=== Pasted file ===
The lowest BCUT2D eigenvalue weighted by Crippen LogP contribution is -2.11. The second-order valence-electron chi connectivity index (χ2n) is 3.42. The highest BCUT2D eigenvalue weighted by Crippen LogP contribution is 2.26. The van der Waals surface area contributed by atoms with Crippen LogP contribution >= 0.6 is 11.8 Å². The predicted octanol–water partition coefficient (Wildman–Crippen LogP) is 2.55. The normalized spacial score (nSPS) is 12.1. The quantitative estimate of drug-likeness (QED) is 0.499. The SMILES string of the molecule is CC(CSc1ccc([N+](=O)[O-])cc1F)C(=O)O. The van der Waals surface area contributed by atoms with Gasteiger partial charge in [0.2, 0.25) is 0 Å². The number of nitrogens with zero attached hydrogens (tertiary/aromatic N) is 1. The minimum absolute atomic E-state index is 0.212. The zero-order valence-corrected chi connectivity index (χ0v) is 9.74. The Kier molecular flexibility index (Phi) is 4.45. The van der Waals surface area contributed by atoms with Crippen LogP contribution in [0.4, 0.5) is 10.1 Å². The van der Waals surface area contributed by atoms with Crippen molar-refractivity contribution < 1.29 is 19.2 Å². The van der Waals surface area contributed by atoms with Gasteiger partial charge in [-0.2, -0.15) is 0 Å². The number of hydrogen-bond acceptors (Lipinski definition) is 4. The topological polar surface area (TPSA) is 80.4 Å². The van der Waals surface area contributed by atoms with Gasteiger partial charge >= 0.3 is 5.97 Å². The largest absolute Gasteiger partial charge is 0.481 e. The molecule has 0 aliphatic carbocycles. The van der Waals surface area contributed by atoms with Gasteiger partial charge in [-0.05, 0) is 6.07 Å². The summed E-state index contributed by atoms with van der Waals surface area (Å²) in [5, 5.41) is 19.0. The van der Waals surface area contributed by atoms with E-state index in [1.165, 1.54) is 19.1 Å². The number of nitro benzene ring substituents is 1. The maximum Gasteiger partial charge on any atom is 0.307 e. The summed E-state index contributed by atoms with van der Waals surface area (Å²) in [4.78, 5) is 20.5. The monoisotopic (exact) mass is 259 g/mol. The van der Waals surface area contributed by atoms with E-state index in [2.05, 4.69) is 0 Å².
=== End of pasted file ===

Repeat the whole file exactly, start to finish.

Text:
The lowest BCUT2D eigenvalue weighted by Crippen LogP contribution is -2.11. The second-order valence-electron chi connectivity index (χ2n) is 3.42. The highest BCUT2D eigenvalue weighted by Crippen LogP contribution is 2.26. The van der Waals surface area contributed by atoms with Crippen LogP contribution >= 0.6 is 11.8 Å². The predicted octanol–water partition coefficient (Wildman–Crippen LogP) is 2.55. The normalized spacial score (nSPS) is 12.1. The quantitative estimate of drug-likeness (QED) is 0.499. The SMILES string of the molecule is CC(CSc1ccc([N+](=O)[O-])cc1F)C(=O)O. The van der Waals surface area contributed by atoms with Gasteiger partial charge in [0.2, 0.25) is 0 Å². The number of nitrogens with zero attached hydrogens (tertiary/aromatic N) is 1. The minimum absolute atomic E-state index is 0.212. The zero-order valence-corrected chi connectivity index (χ0v) is 9.74. The Kier molecular flexibility index (Phi) is 4.45. The van der Waals surface area contributed by atoms with Crippen LogP contribution in [0.4, 0.5) is 10.1 Å². The van der Waals surface area contributed by atoms with Crippen molar-refractivity contribution < 1.29 is 19.2 Å². The van der Waals surface area contributed by atoms with Gasteiger partial charge in [-0.2, -0.15) is 0 Å². The number of hydrogen-bond acceptors (Lipinski definition) is 4. The topological polar surface area (TPSA) is 80.4 Å². The van der Waals surface area contributed by atoms with Gasteiger partial charge >= 0.3 is 5.97 Å². The largest absolute Gasteiger partial charge is 0.481 e. The molecule has 0 aliphatic carbocycles. The van der Waals surface area contributed by atoms with Gasteiger partial charge in [-0.05, 0) is 6.07 Å². The summed E-state index contributed by atoms with van der Waals surface area (Å²) in [5, 5.41) is 19.0. The van der Waals surface area contributed by atoms with E-state index in [1.165, 1.54) is 19.1 Å². The number of nitro benzene ring substituents is 1. The maximum Gasteiger partial charge on any atom is 0.307 e. The summed E-state index contributed by atoms with van der Waals surface area (Å²) in [4.78, 5) is 20.5. The monoisotopic (exact) mass is 259 g/mol. The van der Waals surface area contributed by atoms with E-state index in [2.05, 4.69) is 0 Å².